Panelist Rayhaneh Sharif-Askary, managing director of investor relations at Grayscale Investments, the world’s largest crypto asset manager, needs to promote digital currencies as a way to increase the financial inclusion of citizens left behind in the traditional banking system. I added that there is. “Not everyone has access to banks. Using digital currencies allows people to jump over existing banking systems that may not have helped them well.”
Future wave of regulation
John D’Agostino, Senior Advisor at Coinbase Institutional, said the clear message the industry should send to the US Congress would highlight the capabilities and usefulness of digital currencies as a positive force. “Investor-class, especially large institutional investors, want to be clear about how these investments are viewed, so they are seeking regulation,” explained Dagostino. Coinbase operates a cryptocurrency exchange platform.
Indeed, in the United States, where a clear federal regulatory plan has been delayed, individual states are considering their own rules and patchwork of regulatory schemes is being developed. “It shouldn’t take this long,” agreed Lewis of Panthera. “Bitcoin has been around for years. This uncertainty doesn’t help.”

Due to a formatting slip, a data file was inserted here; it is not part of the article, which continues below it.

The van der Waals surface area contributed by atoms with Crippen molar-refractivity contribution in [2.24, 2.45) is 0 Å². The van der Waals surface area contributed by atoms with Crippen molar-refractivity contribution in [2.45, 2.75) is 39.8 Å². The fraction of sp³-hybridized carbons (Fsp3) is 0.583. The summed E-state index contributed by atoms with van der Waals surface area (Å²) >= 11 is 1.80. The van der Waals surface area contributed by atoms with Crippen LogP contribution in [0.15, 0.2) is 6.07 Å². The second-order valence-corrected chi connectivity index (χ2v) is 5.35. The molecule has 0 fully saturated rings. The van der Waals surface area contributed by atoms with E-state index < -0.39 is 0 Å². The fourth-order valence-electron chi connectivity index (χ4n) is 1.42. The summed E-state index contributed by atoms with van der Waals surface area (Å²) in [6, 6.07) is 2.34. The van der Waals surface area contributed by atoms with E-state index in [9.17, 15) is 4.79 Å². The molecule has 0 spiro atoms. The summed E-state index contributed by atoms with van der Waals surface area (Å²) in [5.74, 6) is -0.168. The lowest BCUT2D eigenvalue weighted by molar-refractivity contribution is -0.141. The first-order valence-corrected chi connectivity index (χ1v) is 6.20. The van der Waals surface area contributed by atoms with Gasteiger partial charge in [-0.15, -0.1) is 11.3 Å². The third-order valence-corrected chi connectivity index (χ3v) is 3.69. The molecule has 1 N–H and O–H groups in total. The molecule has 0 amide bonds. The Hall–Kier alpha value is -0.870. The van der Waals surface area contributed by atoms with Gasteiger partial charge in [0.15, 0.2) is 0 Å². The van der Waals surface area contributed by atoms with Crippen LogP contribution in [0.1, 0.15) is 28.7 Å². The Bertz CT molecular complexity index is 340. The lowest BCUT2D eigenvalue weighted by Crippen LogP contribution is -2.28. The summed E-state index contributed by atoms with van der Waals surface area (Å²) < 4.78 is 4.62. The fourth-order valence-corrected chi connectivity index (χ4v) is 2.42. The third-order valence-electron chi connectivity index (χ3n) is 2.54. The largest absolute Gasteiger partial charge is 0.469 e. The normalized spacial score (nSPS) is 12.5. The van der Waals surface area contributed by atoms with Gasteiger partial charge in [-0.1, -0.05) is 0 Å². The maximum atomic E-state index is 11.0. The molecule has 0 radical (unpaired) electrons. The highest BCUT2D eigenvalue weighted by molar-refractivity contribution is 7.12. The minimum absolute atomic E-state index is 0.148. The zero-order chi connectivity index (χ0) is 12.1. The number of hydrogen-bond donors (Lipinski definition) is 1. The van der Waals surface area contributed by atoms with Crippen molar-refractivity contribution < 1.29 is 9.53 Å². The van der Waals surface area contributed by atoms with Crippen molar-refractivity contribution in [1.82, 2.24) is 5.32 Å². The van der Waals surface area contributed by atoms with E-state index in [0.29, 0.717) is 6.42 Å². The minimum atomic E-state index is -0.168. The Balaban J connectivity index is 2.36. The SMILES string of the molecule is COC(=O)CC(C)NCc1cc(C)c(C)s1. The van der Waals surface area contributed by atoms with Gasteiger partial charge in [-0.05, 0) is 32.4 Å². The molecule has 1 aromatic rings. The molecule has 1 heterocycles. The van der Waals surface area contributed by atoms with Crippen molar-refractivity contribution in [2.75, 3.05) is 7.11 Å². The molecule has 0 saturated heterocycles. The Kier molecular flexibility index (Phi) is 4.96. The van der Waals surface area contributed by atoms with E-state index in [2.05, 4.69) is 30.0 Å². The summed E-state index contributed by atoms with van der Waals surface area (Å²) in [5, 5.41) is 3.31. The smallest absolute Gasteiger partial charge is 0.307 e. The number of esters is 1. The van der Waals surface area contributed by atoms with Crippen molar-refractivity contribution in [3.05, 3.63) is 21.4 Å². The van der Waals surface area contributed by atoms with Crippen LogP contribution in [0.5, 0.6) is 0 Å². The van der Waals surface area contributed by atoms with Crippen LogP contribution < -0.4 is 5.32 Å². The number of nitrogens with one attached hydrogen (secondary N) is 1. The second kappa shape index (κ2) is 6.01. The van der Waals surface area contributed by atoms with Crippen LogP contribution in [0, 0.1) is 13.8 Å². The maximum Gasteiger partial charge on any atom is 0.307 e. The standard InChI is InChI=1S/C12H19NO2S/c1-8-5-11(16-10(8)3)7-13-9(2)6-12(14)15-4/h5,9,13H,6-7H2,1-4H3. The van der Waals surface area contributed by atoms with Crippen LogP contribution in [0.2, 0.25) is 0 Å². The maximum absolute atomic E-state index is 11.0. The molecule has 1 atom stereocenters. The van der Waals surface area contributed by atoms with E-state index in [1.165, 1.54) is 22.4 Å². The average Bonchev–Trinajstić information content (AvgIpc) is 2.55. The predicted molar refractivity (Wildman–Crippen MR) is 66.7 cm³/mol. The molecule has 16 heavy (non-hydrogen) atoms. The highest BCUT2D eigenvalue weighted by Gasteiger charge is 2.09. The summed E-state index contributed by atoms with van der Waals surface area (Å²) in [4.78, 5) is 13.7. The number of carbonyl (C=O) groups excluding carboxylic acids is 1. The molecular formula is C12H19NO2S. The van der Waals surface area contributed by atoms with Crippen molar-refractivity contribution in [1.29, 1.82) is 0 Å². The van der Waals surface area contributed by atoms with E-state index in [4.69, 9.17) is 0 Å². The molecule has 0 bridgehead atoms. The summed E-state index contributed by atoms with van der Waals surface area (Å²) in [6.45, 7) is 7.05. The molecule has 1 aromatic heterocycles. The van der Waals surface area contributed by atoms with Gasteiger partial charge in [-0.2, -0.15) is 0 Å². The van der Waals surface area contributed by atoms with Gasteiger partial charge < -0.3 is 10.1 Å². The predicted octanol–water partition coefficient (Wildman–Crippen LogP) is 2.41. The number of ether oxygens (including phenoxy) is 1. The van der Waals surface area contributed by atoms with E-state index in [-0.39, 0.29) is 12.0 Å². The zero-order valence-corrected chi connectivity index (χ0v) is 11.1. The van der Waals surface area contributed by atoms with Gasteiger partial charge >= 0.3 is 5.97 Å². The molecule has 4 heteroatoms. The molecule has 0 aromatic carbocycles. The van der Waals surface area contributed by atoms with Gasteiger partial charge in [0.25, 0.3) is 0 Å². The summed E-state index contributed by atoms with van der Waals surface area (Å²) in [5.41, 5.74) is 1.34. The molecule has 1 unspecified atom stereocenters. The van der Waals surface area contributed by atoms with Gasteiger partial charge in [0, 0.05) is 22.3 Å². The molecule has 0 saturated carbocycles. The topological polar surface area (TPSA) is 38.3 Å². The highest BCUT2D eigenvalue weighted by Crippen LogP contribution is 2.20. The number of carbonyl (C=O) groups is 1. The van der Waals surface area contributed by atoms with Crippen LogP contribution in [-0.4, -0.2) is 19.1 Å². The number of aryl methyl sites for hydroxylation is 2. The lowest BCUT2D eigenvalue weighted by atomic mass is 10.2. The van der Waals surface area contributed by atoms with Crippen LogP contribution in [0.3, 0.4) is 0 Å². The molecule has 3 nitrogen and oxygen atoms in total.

The second panel, which focused only on the angle of regulation, suggested that there is some distance to a consistent global approach to digital currencies. “World wide, Cryptographic restrictions are on the entire map“Thomson Reuters Senior Regulatory Intelligence Expert Todd Ellett said. “Future regulations need to consider all jurisdictions and players, including exchanges, but in inches, we’re there.”
Britt Biles, a panelist who is a partner of Womble Bond Dickinson, explained how digital currencies create a dilemma that almost exists in the US Securities and Exchange Commission. “In the SEC’s view, cryptocurrencies are a major issue for agencies because they feel that their overall regulatory system should be able to adapt to any new technology.”
In short, the SEC feels that if anti-fraud and anti-operation laws are already in the book, it can regulate this area in the way it does today. Of course, this is at the heart of the regulatory issue — cryptocurrencies are securities like stocks and bonds, and should they be regulated by the SEC? SEC requirements register Is it anonymity that crypto issuers and asset managers fly around the digital world, and is the lack of central control now influential?
And what about the famous Howey Test, a shorthand quoted by the Supreme Court to determine if a product is security or something else? Would a digital currency without an issuer, promoter, or general enterprise pooled by all investors be considered a security?
“I think many ciphers will fail the Howey test,” Ehret said. “But does that mean we need a new test for this technology?” As in many cases in the world of digital currencies, we know the time, but things are moving fast.